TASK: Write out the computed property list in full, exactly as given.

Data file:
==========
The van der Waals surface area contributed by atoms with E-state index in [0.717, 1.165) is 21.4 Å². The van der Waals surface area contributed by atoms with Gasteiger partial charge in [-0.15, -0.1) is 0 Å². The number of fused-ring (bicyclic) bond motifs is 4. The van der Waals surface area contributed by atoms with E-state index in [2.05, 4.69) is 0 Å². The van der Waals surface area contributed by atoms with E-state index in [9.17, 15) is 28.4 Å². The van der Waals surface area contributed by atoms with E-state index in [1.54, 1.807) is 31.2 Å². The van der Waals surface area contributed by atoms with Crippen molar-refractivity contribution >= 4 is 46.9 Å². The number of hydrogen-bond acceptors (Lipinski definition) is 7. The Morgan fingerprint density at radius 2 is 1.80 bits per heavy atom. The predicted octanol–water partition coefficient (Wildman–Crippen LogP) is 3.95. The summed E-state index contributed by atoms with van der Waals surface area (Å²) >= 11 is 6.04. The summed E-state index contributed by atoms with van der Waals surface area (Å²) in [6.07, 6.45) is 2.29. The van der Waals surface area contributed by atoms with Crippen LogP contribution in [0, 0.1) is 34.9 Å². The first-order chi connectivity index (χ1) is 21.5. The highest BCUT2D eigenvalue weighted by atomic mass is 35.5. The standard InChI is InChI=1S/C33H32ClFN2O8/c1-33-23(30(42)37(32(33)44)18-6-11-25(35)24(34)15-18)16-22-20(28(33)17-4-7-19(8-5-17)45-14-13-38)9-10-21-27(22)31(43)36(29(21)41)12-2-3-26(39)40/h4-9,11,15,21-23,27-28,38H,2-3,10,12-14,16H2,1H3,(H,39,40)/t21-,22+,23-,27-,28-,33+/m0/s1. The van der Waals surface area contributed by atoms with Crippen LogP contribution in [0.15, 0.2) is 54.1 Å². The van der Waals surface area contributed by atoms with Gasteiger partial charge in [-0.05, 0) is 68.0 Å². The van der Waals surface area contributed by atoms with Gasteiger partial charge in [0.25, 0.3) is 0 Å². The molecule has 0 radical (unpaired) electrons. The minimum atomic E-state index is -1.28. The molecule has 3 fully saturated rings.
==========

The van der Waals surface area contributed by atoms with E-state index in [0.717, 1.165) is 21.4 Å². The van der Waals surface area contributed by atoms with Gasteiger partial charge in [-0.15, -0.1) is 0 Å². The number of fused-ring (bicyclic) bond motifs is 4. The van der Waals surface area contributed by atoms with E-state index in [2.05, 4.69) is 0 Å². The van der Waals surface area contributed by atoms with E-state index in [9.17, 15) is 28.4 Å². The van der Waals surface area contributed by atoms with E-state index in [1.54, 1.807) is 31.2 Å². The van der Waals surface area contributed by atoms with Crippen molar-refractivity contribution >= 4 is 46.9 Å². The number of hydrogen-bond acceptors (Lipinski definition) is 7. The Morgan fingerprint density at radius 2 is 1.80 bits per heavy atom. The predicted octanol–water partition coefficient (Wildman–Crippen LogP) is 3.95. The summed E-state index contributed by atoms with van der Waals surface area (Å²) >= 11 is 6.04. The summed E-state index contributed by atoms with van der Waals surface area (Å²) in [6.07, 6.45) is 2.29. The van der Waals surface area contributed by atoms with Crippen LogP contribution in [0, 0.1) is 34.9 Å². The first-order chi connectivity index (χ1) is 21.5. The highest BCUT2D eigenvalue weighted by atomic mass is 35.5. The standard InChI is InChI=1S/C33H32ClFN2O8/c1-33-23(30(42)37(32(33)44)18-6-11-25(35)24(34)15-18)16-22-20(28(33)17-4-7-19(8-5-17)45-14-13-38)9-10-21-27(22)31(43)36(29(21)41)12-2-3-26(39)40/h4-9,11,15,21-23,27-28,38H,2-3,10,12-14,16H2,1H3,(H,39,40)/t21-,22+,23-,27-,28-,33+/m0/s1. The van der Waals surface area contributed by atoms with Crippen LogP contribution in [0.15, 0.2) is 54.1 Å². The van der Waals surface area contributed by atoms with Gasteiger partial charge in [-0.05, 0) is 68.0 Å². The van der Waals surface area contributed by atoms with Gasteiger partial charge in [0.25, 0.3) is 0 Å². The molecule has 0 radical (unpaired) electrons. The minimum atomic E-state index is -1.28. The molecule has 3 fully saturated rings.